Email Marketing

Designing Emails to Drive Clicks and Conversions

Email design has evolved to reflect changes in technology and consumer behavior. The goal is to elicit the desired action from the recipient, such as a click or conversion. In this post, I’ll address tips on designing high-performing emails for ecommerce.

Every email marketing message should contain specific elements. For U.S. senders, the message must be compliant with the CAN-SPAM Act of 2003, which requires a clear unsubscribe link and a valid “from” address that is representative of the sender.

Beyond those requirements, the message and images are up to the marketer, so long as both are not misleading to the recipients. Common design elements include:

  • Logo or brand name, linked to the home page;
  • A primary image;
  • Text-based message (not embedded in an image);
  • A thoughtful balance of text and images;
  • Clear call-to-action;
  • Contact information and social media accounts;
  • Compelling “From” line, subject line, and preheader.

An email template can help streamline the production process. A consistent template also helps recipients navigate and respond to the message.

Email Templates

In my experience, a visual hierarchy produces the best layouts. Images are powerful. They impact recipients’ actions and attitudes. Templates should reflect the natural way people comprehend and interpret information, such as an inverted V pattern with a large image on top, then text, and then a call-to-action.

A marketing email from Costco with an inverted "V" design.

This email from Costco uses an inverted “V” design.

Another popular layout is a “Z” pattern, where the recipients read left to right, mimicking standard reading patterns.

This email from Rite Aid uses a "Z" design pattern.

This email from Rite Aid uses a “Z” design pattern.

Hero section. The so-called “hero” section of an email typically appears just under the logo and top navigation. It conveys the main objective of the email. Hero text should be large enough to read easily. Buttons should facilitate a finger on mobile.

This "hero" example from Famous Footwear is easy to read and conveys the overall theme. 

This “hero” example from Famous Footwear is easy to read and conveys the overall theme.

White space. Adequate white space around an image, text, and call-to-action is critical. It makes the entire message less intimidating and easier to digest, especially on mobile.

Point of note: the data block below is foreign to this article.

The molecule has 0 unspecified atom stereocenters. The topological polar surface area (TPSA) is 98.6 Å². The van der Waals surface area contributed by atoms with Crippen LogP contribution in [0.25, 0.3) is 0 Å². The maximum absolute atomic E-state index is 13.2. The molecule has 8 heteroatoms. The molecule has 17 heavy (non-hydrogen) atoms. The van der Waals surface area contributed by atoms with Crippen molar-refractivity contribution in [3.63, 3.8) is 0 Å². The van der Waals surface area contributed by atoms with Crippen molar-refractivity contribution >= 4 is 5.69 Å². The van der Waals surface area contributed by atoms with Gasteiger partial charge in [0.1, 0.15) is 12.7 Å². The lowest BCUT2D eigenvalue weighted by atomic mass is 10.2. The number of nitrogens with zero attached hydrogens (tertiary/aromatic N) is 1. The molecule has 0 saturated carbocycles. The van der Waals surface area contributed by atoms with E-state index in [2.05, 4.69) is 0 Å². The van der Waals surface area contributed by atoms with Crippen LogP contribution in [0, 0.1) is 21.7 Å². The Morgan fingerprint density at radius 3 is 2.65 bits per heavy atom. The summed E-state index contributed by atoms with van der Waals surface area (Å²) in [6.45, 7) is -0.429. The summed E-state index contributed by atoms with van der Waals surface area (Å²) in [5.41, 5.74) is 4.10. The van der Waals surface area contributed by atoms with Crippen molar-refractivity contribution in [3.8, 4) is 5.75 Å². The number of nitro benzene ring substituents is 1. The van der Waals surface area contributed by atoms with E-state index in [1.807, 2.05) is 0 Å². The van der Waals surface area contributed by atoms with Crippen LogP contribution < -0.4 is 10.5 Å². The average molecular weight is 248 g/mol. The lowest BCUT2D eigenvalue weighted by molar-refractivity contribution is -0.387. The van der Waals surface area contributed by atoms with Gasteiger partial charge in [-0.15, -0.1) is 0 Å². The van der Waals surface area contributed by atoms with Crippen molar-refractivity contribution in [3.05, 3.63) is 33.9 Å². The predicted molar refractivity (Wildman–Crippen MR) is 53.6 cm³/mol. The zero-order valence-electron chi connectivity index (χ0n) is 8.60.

Buttons. Again, all buttons should be large enough for a finger on a smartphone and not too close. Many designers utilize a “bulletproof button.” It is not an image. It’s text on top of a background, such as a solid color. This enables recipients to read the call-to-action if images are turned off or take too long to download.  Campaign Monitor, for example, offers a widget for building bulletproof buttons.

Experiment and Test

Maintaining email design consistency can help recipients know what to expect. But change is good, too, to avoid design fatigue. Test new design layouts against performance — opens, clicks, conversions.

One idea is testing “dark mode” in an email.  That’s a setting on smartphones wherein users swap light colors for dark and vice versa. The purpose is to preserve battery life and ease viewing in low-light situations. Certainly all emails should by default render well in dark mode. But marketers can also test a native dark version with white text on a dark or black background.

Another test is inserting interactive or dynamic content, such as animated buttons, product carousels, countdown timers, surveys, or polls. Accelerated Mobile Pages (“AMP”) for email was introduced in 2018 to integrate live or custom content into the body of an email. AMP has not taken off due to limited support from email service providers. But Gmail does support it. I’ve addressed the possibilities at “Does ‘AMP for Email’ Impact Ecommerce?

Carolyn Nye
Carolyn Nye
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